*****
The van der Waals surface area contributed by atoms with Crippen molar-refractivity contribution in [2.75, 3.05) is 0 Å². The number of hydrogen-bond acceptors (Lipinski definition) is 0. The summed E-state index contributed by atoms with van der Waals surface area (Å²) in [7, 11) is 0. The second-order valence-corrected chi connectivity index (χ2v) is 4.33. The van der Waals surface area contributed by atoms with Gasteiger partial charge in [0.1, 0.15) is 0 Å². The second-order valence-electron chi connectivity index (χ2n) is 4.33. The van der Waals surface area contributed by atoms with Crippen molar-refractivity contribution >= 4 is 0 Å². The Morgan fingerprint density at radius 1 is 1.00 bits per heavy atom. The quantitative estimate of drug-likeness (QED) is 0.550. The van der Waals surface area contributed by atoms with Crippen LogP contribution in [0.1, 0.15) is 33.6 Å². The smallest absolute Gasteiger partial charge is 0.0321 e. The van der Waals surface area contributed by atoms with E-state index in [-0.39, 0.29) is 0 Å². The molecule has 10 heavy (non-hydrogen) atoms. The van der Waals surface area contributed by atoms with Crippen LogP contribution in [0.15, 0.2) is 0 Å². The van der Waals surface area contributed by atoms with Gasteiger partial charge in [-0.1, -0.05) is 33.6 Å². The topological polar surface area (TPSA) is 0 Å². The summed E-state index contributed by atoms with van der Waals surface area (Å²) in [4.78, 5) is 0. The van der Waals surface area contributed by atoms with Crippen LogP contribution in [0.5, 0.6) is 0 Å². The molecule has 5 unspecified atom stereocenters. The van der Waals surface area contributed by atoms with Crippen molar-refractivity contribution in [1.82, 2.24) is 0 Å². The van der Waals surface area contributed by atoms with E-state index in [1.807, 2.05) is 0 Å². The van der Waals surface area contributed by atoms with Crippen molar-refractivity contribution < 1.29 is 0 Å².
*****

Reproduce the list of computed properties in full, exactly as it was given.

The van der Waals surface area contributed by atoms with Crippen molar-refractivity contribution in [2.75, 3.05) is 0 Å². The number of hydrogen-bond acceptors (Lipinski definition) is 0. The summed E-state index contributed by atoms with van der Waals surface area (Å²) in [7, 11) is 0. The second-order valence-corrected chi connectivity index (χ2v) is 4.33. The van der Waals surface area contributed by atoms with Gasteiger partial charge in [0.1, 0.15) is 0 Å². The second-order valence-electron chi connectivity index (χ2n) is 4.33. The van der Waals surface area contributed by atoms with Crippen molar-refractivity contribution >= 4 is 0 Å². The Morgan fingerprint density at radius 1 is 1.00 bits per heavy atom. The quantitative estimate of drug-likeness (QED) is 0.550. The van der Waals surface area contributed by atoms with Crippen LogP contribution in [0.1, 0.15) is 33.6 Å². The smallest absolute Gasteiger partial charge is 0.0321 e. The van der Waals surface area contributed by atoms with E-state index in [-0.39, 0.29) is 0 Å². The molecule has 10 heavy (non-hydrogen) atoms. The van der Waals surface area contributed by atoms with Crippen LogP contribution in [0.15, 0.2) is 0 Å². The van der Waals surface area contributed by atoms with Gasteiger partial charge in [-0.1, -0.05) is 33.6 Å². The topological polar surface area (TPSA) is 0 Å². The summed E-state index contributed by atoms with van der Waals surface area (Å²) in [4.78, 5) is 0. The van der Waals surface area contributed by atoms with Crippen LogP contribution in [0.5, 0.6) is 0 Å². The molecule has 5 unspecified atom stereocenters. The van der Waals surface area contributed by atoms with Crippen molar-refractivity contribution in [1.82, 2.24) is 0 Å². The van der Waals surface area contributed by atoms with E-state index in [1.807, 2.05) is 0 Å². The van der Waals surface area contributed by atoms with Crippen molar-refractivity contribution < 1.29 is 0 Å².